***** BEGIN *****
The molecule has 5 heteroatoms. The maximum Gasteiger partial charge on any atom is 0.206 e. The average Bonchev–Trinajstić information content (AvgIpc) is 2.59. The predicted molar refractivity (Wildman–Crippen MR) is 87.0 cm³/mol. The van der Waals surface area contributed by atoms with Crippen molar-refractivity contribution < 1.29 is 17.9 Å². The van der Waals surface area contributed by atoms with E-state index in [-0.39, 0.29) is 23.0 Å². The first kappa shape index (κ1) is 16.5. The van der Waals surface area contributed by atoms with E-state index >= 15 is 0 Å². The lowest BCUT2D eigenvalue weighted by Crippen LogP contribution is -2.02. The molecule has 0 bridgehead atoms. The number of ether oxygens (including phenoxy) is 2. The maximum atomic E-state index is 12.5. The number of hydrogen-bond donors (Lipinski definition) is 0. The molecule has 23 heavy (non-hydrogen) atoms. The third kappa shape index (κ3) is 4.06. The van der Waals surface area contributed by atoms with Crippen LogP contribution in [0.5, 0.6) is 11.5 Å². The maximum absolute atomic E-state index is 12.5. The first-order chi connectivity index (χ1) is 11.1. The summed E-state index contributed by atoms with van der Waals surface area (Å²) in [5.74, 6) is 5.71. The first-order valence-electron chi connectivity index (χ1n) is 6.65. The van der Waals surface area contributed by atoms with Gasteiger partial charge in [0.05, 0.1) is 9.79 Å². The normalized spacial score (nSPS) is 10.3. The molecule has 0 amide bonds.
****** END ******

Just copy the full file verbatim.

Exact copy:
The molecule has 5 heteroatoms. The maximum Gasteiger partial charge on any atom is 0.206 e. The average Bonchev–Trinajstić information content (AvgIpc) is 2.59. The predicted molar refractivity (Wildman–Crippen MR) is 87.0 cm³/mol. The van der Waals surface area contributed by atoms with Crippen molar-refractivity contribution < 1.29 is 17.9 Å². The van der Waals surface area contributed by atoms with E-state index in [-0.39, 0.29) is 23.0 Å². The first kappa shape index (κ1) is 16.5. The van der Waals surface area contributed by atoms with E-state index >= 15 is 0 Å². The lowest BCUT2D eigenvalue weighted by Crippen LogP contribution is -2.02. The molecule has 0 bridgehead atoms. The number of ether oxygens (including phenoxy) is 2. The maximum atomic E-state index is 12.5. The number of hydrogen-bond donors (Lipinski definition) is 0. The molecule has 23 heavy (non-hydrogen) atoms. The third kappa shape index (κ3) is 4.06. The van der Waals surface area contributed by atoms with Crippen LogP contribution in [0.5, 0.6) is 11.5 Å². The maximum absolute atomic E-state index is 12.5. The first-order chi connectivity index (χ1) is 11.1. The summed E-state index contributed by atoms with van der Waals surface area (Å²) in [5.74, 6) is 5.71. The first-order valence-electron chi connectivity index (χ1n) is 6.65. The van der Waals surface area contributed by atoms with Gasteiger partial charge in [0.05, 0.1) is 9.79 Å². The normalized spacial score (nSPS) is 10.3. The molecule has 0 amide bonds.